The chief executive officer of adaptive learning products-provider Knewton has announced he will step down after founding the global company eight years ago.
But CEO Jose Ferreira said he will remain on the company’s board of directors to help oversee the organization’s continued growth.
“I wanted to prove to the world that adaptive learning was possible, would improve learning outcomes, and was the inevitable future of course materials,” he said in a statement.”But after nearly a decade, I need a break.”
Knewton’s chief technology officer, Ryan Prichard, has been appointed the new president and acting CEO of the company.
Founded in 2008, Knewton has served more than 13 million students around the world through partnerships with education publishers and its own personalized learning platforms, which create “learner profiles” of student users. The company’s adaptive platform makes recommendations for student learning activities based on student performance, and also offers analytics and analysis of digital content.
As its size and profile have grown, Knewton and its advanced analytical process have also drawn scrutiny from those who fear its creation of profiles will lead to an erosion of student privacy.
Others worry that platforms like Knewton’s can encourage the use of overly simplistic or regimented academic portraits of students and their needs, rather than more holistic ones.
Knewton has often worked closely with education publishers, announcing earlier this year, for example, that it would partner with publishing giant Pearson to personalize K-12 math with an adaptive digital curriculum.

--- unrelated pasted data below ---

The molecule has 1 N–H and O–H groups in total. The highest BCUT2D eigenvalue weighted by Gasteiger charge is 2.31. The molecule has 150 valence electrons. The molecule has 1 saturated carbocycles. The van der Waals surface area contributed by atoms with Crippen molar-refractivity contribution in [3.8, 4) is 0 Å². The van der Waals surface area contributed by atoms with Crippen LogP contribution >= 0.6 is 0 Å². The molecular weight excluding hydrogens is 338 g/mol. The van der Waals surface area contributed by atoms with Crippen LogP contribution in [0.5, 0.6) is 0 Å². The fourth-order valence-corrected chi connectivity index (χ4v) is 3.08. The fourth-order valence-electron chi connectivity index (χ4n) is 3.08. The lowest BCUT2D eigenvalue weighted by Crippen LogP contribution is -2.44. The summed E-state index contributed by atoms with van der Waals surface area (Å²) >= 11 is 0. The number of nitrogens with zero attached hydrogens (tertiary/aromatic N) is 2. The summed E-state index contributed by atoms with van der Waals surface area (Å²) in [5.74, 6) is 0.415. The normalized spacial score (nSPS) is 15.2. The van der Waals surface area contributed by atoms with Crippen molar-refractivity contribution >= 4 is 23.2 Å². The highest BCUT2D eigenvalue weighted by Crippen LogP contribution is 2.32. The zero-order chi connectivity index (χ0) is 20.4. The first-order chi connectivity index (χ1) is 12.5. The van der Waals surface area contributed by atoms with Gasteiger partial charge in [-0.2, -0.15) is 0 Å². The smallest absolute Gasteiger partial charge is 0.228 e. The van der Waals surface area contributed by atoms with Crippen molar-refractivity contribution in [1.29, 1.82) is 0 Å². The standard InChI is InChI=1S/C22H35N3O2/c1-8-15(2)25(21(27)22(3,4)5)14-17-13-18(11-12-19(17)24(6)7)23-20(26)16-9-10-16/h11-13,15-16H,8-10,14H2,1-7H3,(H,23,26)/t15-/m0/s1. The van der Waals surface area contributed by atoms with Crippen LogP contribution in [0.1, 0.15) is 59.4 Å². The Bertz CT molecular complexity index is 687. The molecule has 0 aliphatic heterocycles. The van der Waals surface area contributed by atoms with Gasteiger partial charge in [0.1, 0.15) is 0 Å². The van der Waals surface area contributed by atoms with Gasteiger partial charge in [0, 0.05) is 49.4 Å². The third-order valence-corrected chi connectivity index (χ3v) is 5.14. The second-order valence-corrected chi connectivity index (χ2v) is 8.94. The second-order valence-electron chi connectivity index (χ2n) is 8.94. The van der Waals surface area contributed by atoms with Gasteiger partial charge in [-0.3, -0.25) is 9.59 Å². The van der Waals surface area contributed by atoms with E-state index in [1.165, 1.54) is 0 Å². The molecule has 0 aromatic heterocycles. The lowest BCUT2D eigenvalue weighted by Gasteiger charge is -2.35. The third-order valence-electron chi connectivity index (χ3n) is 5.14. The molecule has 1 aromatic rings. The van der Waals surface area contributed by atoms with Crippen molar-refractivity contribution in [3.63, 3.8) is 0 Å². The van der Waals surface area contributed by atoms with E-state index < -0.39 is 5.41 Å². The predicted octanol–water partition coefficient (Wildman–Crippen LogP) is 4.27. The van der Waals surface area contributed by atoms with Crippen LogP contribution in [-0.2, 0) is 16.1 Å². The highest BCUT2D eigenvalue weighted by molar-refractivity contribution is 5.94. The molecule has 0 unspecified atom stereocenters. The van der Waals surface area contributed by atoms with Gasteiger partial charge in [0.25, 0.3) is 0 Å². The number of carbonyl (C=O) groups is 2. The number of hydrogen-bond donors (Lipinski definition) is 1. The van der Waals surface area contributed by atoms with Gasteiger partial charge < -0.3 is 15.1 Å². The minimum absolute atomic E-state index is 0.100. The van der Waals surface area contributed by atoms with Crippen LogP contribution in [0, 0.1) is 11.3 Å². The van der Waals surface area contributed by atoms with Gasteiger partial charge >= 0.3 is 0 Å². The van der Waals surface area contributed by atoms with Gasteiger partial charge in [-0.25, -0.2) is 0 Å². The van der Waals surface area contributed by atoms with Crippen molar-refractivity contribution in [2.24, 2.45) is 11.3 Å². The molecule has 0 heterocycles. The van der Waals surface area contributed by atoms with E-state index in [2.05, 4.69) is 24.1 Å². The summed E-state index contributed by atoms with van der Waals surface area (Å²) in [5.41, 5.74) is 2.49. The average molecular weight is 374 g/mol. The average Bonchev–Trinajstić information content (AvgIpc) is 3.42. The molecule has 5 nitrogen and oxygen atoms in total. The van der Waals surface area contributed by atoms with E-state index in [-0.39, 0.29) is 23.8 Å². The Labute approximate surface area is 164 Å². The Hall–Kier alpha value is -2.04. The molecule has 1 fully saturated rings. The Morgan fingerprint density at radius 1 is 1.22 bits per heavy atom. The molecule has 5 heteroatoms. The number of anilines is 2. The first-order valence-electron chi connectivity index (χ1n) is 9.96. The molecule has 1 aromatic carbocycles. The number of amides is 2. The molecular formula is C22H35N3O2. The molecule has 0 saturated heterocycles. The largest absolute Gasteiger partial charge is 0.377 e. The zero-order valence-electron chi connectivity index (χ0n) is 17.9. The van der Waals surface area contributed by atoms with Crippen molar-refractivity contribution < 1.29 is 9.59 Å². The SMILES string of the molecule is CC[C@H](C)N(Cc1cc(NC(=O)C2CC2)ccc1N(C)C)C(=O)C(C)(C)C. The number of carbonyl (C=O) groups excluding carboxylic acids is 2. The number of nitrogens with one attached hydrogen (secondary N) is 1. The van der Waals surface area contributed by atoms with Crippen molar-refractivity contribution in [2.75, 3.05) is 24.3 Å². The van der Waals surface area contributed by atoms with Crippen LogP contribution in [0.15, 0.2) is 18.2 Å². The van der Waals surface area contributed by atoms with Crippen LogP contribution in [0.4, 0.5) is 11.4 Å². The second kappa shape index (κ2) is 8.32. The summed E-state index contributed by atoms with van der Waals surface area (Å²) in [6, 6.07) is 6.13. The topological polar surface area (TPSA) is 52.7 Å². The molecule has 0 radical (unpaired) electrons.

In February, Knewton said its learning platform would power Pearson’s enVisionMATH curriculum to tailor core instruction for each student. Pearson and Knewton first began working together in 2012.
The company has also been aggressively expanding internationally, with a particular focus on Asian markets. Earlier this year, Knewton raised $52 million in capital to accelerate the roll-out of personalized learning solutions for students and to build its infrastructure for continued expansion in foreign countries.
The company currently has partnerships with education companies in about 20 countries from Europe to Latin America. In 2015, Knewton announced collaborations in both China and Japan.
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